Russia to spend $ 34 billion from rainy day fund despite inflation concerns
- Russia increases spending plan for rainy days by 900 billion rubles
- Additional spending without impact on monetary policy – finmin
- Cenbank warned of inflationary risks associated with massive spending
- Russia increases GDP growth in 2021 and inflation expectations
MOSCOW, Sept.21 (Reuters) – Russia will spend around 2.5 trillion rubles ($ 34 billion) from its National Wealth Fund (NWF) over the next three years to help jump-start economic growth after the pandemic, but must also be careful not to raise inflation, officials said on Tuesday.
The amount represents an increase from the 1.6 trillion rubles agreed this month by the government and the central bank, with the additional liquidity being allocated to the liquefied natural gas and gas-to-chemical processing complex of Ust- Luga, a project involving Gazprom (GAZP.MM).
The spending plan has strong backing from the ruling United Russia Party, which backs President Vladimir Putin and won nearly 50% of the vote in the September 17-19 parliamentary elections which opponents say were marred by mass fraud. Read more
The government hopes the huge spending plans will translate into robust growth ahead of a presidential election in 2024, the year the plan ends, without also fueling inflation, which has eroded the standard of living of people. Russians. Read more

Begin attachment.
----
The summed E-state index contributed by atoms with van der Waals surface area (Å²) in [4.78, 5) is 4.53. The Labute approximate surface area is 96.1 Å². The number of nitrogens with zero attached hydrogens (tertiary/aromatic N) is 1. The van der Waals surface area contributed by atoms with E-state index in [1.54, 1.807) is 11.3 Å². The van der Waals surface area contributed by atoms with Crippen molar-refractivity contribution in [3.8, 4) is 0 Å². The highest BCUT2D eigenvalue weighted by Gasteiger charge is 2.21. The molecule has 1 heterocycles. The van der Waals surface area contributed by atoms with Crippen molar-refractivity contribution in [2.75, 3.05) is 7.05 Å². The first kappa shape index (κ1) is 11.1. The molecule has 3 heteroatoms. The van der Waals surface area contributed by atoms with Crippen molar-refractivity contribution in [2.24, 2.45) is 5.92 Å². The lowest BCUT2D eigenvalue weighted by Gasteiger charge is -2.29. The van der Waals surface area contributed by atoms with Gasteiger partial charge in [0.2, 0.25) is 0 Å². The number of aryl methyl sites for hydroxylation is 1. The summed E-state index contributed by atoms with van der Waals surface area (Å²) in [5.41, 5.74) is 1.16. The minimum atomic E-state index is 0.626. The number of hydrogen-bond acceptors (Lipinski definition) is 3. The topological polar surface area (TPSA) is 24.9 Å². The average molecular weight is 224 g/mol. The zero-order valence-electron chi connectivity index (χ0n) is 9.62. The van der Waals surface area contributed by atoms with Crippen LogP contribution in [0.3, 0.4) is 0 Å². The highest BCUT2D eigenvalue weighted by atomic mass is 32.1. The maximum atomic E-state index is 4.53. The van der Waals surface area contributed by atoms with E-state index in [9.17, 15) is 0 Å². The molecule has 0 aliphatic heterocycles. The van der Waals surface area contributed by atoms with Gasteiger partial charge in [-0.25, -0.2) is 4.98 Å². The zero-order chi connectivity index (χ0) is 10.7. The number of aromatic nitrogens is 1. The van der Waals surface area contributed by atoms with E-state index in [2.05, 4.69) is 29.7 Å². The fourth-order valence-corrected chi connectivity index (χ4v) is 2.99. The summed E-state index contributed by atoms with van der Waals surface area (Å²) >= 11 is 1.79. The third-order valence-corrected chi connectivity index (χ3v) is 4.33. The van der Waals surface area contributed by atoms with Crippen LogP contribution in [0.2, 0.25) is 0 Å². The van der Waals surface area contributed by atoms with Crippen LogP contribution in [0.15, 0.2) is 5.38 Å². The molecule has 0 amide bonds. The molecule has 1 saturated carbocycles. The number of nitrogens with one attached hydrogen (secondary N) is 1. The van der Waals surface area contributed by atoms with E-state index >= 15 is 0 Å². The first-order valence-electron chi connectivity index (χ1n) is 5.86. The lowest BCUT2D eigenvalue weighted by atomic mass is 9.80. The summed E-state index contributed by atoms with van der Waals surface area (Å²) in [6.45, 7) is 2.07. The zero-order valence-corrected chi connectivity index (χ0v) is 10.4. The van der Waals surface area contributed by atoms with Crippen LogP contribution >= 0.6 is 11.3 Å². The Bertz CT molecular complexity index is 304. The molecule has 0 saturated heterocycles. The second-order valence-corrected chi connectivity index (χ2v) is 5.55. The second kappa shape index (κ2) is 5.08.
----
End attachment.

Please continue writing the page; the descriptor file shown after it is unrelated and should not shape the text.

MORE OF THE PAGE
“The government is looking for sources of growth and the NWF which attracts private investment is not a bad tool. The main thing is that it has no impact on inflation, that the rates of the central bank do not ‘not increase,’ said Finance Minister Anton Siluanov. .
Earlier on Tuesday, the Economy Ministry raised its year-end inflation forecast to 5.8% from 5%, which is still above the central bank’s 4% target.
Russia has seen five key rate hikes this year as the central bank tries to curb price growth.
The central bank has warned of inflationary risks if the NWF, a cushion for Russia’s oil revenues that totaled $ 190.5 billion as of September 1, is spent too freely.
The additional 900 billion rubles agreed for the spending plan will be used to purchase foreign equipment and therefore should not have any impact on monetary policy, Siluanov said.
The central bank’s rate hikes have already lowered Russia’s economic growth forecast for 2022 by 0.2 percentage points, which is now estimated at 3%, the Economics Ministry said separately on Tuesday.
To balance budget spending, Russia will already distribute 900 billion rubles, initially set for 2023-24, this year, Siluanov said, including providing development company VEB 190 billion rubles.
The central bank has said it could continue its rate hikes at its next board meetings. While warning of the risks that rate hikes could pose, the Economy Ministry raised this year’s GDP growth forecast to 4.2% from an estimate of 3.8% in July.
Russia is already recording a budget surplus this year, which is expected to continue into 2022-2023 and supported by newly announced taxes on producers of metals, coal and fertilizers. It should return to a deficit in 2024, the year of the presidential election.
($ 1 = 72.9891 rubles)
Reporting by Darya Korsunskaya; Written by Katya Golubkova; Editing by Gareth Jones
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